What it takes to grow a unicorn
You need to be 34, from London, university educated and in fintech, research suggests
To turn a tech startup into a unicorn, you need to be 34, from London, university educated, and ideally in the fintech industry.
This is according to research from recruitment company Pareto Law, which has analysed the current crop of unicorns in the UK to find the common denominators for success.
Unicorn is a name given to a privately held business that is valued at more than a billion US dollars - the term was first coined by American venture capitalist Aileen Lee in 2013.
As the name suggests, unicorn status is hard to come by, but as of February 2019, the UK has 14 tech firms that have hit this valuation. Radius, THG, Nanopore, Brewdog, OVO energy, TransferWise, Deliveroo, Improbable, Benevolent AI, OakNorth, DarkTrace, Revolut, Monzo and Graphcore.
While this cluster of billion-dollar startups ranges from fintech to food delivery companies, and are located up and down the country, the research from Pareto Law suggests there are some common denominators for billion-dollar success.
It's research looked at a range of key facts for raising a unicorn, including the age the founders were when the business launched, how long it took to reach the status, the industry and the location.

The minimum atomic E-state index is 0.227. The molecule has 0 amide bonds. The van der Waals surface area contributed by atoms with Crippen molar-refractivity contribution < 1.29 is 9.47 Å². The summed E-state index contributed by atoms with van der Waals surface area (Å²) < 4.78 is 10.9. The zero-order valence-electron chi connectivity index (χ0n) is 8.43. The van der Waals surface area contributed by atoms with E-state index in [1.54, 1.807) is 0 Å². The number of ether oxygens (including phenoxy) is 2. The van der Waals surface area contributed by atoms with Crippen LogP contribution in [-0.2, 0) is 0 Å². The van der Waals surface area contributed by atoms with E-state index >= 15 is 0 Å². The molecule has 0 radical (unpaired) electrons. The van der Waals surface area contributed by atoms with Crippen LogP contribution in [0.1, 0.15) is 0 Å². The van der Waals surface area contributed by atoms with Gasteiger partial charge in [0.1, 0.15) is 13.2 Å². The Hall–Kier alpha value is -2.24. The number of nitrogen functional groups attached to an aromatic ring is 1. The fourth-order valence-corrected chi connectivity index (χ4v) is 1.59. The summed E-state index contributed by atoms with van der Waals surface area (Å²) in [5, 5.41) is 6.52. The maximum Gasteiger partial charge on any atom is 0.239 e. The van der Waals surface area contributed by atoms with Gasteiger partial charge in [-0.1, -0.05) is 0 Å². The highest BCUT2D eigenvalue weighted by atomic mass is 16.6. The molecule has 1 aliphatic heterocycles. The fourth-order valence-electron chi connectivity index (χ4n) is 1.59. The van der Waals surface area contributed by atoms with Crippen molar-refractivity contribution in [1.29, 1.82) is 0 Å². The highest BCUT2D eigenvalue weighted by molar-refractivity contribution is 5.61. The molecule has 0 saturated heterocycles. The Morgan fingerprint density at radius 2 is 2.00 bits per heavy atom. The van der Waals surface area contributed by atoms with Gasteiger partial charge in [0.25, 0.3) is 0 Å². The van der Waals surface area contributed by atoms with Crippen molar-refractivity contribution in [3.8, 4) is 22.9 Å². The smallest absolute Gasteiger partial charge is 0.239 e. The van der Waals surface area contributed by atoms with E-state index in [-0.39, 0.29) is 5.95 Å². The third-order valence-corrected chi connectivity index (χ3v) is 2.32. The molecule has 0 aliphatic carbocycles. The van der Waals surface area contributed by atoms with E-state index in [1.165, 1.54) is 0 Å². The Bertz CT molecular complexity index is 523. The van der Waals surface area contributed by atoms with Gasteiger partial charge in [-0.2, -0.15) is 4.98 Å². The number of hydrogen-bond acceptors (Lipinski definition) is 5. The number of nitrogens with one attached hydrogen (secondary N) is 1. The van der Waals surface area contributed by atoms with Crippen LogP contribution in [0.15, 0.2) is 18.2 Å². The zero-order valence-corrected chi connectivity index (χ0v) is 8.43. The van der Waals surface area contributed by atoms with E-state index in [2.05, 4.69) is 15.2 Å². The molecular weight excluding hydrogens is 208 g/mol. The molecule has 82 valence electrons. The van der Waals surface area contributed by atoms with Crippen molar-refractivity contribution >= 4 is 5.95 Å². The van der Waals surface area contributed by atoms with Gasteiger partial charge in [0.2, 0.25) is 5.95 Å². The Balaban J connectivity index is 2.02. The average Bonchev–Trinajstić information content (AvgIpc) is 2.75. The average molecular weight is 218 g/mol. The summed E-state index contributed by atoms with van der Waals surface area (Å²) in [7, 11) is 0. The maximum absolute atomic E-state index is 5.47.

The average age of a founder at the beginning of their respective ventures was 34 - although many on the list were much younger, such as Brewdog's two founders who were both under 24. Having a degree also proved to be a significant element in building a unicorn, with 90% of founders being university educated, and fintech businesses appear to be the most successful at securing funding, with 4 of the startups on the list being fintech based.
Unsurprisingly, London weighed heavily on the list, with eight of the companies starting life in the UK's capital. However, the oldest five - Radius, The Hut Group, Nanopore, Brewdog and OVO energy - all originated from outside London. Indeed, the oldest on the list, Radius, an internet software services firm set up in 1990, is based in Crewe, while The Hut Group is a Manchester e-commerce enterprise created in 2004.
"With the UK proving to be a powerhouse for unicorns we wanted to know exactly what it takes to become a billion-dollar business," said Jonathan Fitchew, CEO of Pareto Law.
"It's interesting to look at the growth in the UK and what's attributed to the growth of these firms. There are many similar characteristics of unicorn founders. As technology continues to become more sophisticated it will be interesting to see what the future holds and if Fintech will continue to lead the way in the industry."
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